If I like the political scheming aspect of fantasy more than the dragons and magic, I might like ___

I enjoy fantasy books, or perhaps the idea of them more than actually reading them. I’ve found that often it’s the medieval scheming that I enjoy over wizard battles. I suspect there may be some historical fiction or specific fantasy authors I should investigate. Got anything I should check out?

Must it be fictional? Otherwise you have epic stuff like The Decline and Fall of the Roman Empire, The Wars of the Roses, and so on.

Believe it or not, David Eddings. His Elenium and Tamuli series both have quite a bit of political intrigue in them, Church politics (including a contested papal-type election) in the former and Generic Asian Imperial politics in the latter. They are set in the same world, with the same core set of characters. They also both have criminal politics subplots (as in underworld maneuvering and spying).

Tigana, A Song for Arbonne, the Lions of Al-Rassan and the Sarantine Mosaic duology by Guy Gavriel Kay are excellent books with minimal magic (especially Arbonne and Al-Rassan) and lots of political scheming.

Avoid his other works.

The 'Saga of Pliocene Exile" books by Julian May are practically all political scheming, thought the medieval setting is medieval only because the aliens who came to Earth before humans evolved, like it that way. But it’s still quite medieval.

Well, Game of Thrones is such an obvious answer that I have to assume you already either know you like it or know you don’t.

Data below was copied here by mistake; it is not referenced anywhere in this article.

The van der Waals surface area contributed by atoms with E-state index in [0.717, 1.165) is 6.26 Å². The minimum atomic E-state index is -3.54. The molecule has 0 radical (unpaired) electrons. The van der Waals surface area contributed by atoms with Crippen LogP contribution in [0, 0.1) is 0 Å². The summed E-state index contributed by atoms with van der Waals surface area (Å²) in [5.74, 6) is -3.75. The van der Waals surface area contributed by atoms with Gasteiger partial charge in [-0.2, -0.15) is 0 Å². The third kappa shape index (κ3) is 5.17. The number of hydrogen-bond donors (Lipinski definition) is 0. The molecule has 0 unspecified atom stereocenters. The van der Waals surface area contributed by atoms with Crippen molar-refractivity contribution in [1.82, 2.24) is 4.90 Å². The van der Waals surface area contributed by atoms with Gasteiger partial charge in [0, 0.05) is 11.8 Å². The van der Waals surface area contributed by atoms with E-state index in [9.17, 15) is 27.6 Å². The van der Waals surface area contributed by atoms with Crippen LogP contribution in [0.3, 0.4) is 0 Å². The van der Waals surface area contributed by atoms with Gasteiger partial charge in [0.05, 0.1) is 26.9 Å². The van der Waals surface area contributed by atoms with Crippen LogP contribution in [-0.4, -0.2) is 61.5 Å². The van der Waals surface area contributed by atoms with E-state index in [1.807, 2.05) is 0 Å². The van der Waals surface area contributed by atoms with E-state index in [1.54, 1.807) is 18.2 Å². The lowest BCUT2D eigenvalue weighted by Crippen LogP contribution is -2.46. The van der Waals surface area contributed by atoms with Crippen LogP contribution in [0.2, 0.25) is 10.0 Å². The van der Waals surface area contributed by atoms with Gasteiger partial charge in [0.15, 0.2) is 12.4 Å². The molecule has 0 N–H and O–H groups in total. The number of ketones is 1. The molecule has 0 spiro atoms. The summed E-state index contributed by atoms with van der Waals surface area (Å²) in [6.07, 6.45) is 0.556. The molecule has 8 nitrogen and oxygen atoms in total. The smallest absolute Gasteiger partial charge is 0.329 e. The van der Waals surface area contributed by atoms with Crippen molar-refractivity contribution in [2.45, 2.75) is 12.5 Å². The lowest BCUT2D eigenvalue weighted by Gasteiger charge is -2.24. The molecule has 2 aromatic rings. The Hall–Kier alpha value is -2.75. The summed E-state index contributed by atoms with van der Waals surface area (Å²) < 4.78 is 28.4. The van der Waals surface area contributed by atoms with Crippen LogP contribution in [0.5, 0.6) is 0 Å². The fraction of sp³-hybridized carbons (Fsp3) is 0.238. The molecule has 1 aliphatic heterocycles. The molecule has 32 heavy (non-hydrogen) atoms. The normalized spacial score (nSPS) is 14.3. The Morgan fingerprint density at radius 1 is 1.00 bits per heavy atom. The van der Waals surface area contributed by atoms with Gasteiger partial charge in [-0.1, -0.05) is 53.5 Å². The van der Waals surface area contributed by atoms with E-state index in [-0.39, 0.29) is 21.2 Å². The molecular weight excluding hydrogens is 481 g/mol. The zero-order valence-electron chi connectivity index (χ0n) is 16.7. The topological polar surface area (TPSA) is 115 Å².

A “fantasy” novel I read recently which is excellent, but is all about politics and society, is The Traitor Baru Cormorant.

Thanks everyone for the suggestions. I haven’t heard of most of what’s been mentioned.

Re: GRRM, read and enjoyed, yes. Although for whatever reason the book I had in mind was the early parts of Bujold’s The Curse of Chalion, before all the magic sets in. I don’t really even remember much of the book; I just remember thinking about how I was enjoying the scheming without the magic.

Magic is good too, but I don’t need help finding it.

It mustn’t. While I started the thread because I’m looking for stories and dramatization, I like straight up history too. Gibbon has been on my “when I get around to it” list. I’ve added him to my library queue. Any particular WotR book you recommend?

How open are you to Shakespeare? His historical plays and tragedies are loaded with political scheming and often literal backstabbing.

There’s a great deal of political intrigue (and assassinations) in Raymond Feist’s Empire Trilogy. Daughter of the Empire is the first, and they’re all pretty good.

He just wrote a sequel to the Sarantine Mosaic duology…or at least, something set in the same setting, that I liked…Children of Earth and Sky. Have you read it yet?

Also, you might like Scott Lynch’s “The Lies of Locke Lamora” and its sequels.

Okay, here’s an unsung masterpiece: The Traitor Baru Cormorant. It’s pretty light on the fantastic elements, more of a made-up world, but oh my lord is the politicking phenomenal.

There’s Swordspoint, Ellen Kushner’s mannerpunk classic about a professional duelist and the conflicts he finds himself in.

The Goblin Emperor was nominated for Hugo and Nebula, and is all about politics in a fantasy kingdom.